Before Mr. Justice Knox. KEVI-


[Slab August, 1891.]

14 A. 45 =

Criminal Procedure Code, s. 55 Subsequent treatment of persons arrested under the ijiwN
provisions r>/ s. 55. Aiw.a,

Where a person is arrested by the police under the provisions of a. 55 of the' ' '
Code of Criminal Procedure he should always be given the option of release on
reasonable bail being supplied.

THIS was a reference made under s. 438 of the Code of Criminal
Procedure by the Sessions Judge of Meerut. The facts of the case suffi-
ciently appear from the judgment of Knox, J.


KNOX, J. The learned Sessions Judge of Meerut has sent up this
case for revision of the order passed by the District Magistrate of Buland-
sbahr under s. 118 of the Code of Criminal Procedure. It appears that
Daulat Singh alias Dulla, the petitioner in this case had been proved,
either to the police in charge of the station within the circle of which the
applicant resided, or to the Magistrate in charge of the district, to be an
habitual robber and a generally a bad character. The police professed to
have arrested him under the powers vested in the police officer in charge
of the station by s. 55 of the Code of Criminal Procedure, and the objec-
tion which the learned Sessions Judge takes to the order passed in the
case is that such arrest was illegal, that upon such arrest the applicant
was not admitted to reasonable bail, as be should have been, that he was
detained in custody for some twenty days without proper information
being given him as to the cause for which he was detained, and that this
procedure had materially prejudiced the applicant in rebutting the allega-
tion made against him, that he is a man of a notorious bad character.
The second objection the learned Judge takes is that the evidence, or a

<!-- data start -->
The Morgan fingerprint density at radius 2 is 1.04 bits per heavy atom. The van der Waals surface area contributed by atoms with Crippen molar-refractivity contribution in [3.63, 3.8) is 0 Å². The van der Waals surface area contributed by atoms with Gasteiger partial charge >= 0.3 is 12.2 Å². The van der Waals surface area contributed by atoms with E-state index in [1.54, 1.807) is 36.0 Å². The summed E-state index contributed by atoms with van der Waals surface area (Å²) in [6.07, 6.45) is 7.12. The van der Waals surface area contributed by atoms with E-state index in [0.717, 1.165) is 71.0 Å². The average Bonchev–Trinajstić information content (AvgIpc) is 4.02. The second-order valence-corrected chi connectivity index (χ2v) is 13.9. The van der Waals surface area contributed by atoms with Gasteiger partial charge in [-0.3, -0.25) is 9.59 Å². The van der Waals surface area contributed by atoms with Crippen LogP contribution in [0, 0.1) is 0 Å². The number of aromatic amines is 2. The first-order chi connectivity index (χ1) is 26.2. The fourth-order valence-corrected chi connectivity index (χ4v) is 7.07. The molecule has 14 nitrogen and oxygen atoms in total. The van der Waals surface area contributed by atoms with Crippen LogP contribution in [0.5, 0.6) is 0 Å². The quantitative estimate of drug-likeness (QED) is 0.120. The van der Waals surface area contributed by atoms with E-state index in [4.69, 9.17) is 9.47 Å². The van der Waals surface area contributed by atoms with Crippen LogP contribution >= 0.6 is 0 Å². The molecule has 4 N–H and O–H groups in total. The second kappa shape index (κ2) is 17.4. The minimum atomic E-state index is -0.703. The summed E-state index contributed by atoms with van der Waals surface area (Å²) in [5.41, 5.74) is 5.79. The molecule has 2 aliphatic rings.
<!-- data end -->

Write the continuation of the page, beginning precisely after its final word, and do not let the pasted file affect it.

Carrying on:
considerable portion of the evidence, is of a character which cannot at pre-
sent be believed in the Bulandshahr district. Over and above all this,
the learned Sessions Judge is of opinion that the security demanded from
the applicant is excessive.

[46] As I have already remarked in cases of this kind, the powers
with which officers in charge of police stations and District Magistrates
have been armed under the Code for the purpose of restraining bad char-
acters are exceptional powers. They provide very strong remedies, and
should never be put in force by either the officer in charge of a police sta-
tion or the Magistrate of a district, without the greatest deliberation, and
except upon evidence which convinces the Magistrate that in the interests
of public welfare it is absolutely necessary to demand from the person
before him security to be of good behaviour.

Still there can be no doubt that the Code of Criminal Procedure
contemplated that cases would occur, though they might be rare and
exceptional cases, in which it would be the clear duty of the officer
in charge of a police station to arrest or cause to be arrested any
person within the limits of his station, who is by repute an habitual

A VII-51

* Criminal Revision No. 519 of 1691.!


1891 robber, house-breaker or thief, &o. It would and will be a clear derelic-

Aua. 31. tion of duty in such a case for police officers in charge of the station

to abstain from arrest. While, on the one hand, any case in which

REVI- the section was put into force without care and good faith would call

:' SIGNAL for the strongest measures against the police officers so offending, on

CRIMINAL ^e fcber h aD <3, the officer who has the courage honestly to act in a

' case of necessity under the powers given to him by the section is acting

- li' A. 45= faithfully to the trust reposed in him. Comparing, however, s. 55 of the
-il A:W.N. Code of Criminal Procedure with the provisions contained in s. 112 and
-(1891) 179. the following sections, I think there is little doubt that s. 55 was intend-
ed, as the learned Judge rightly points out, for suppression of habitual
bad characters whom an officer in charge of a police station suddenly finds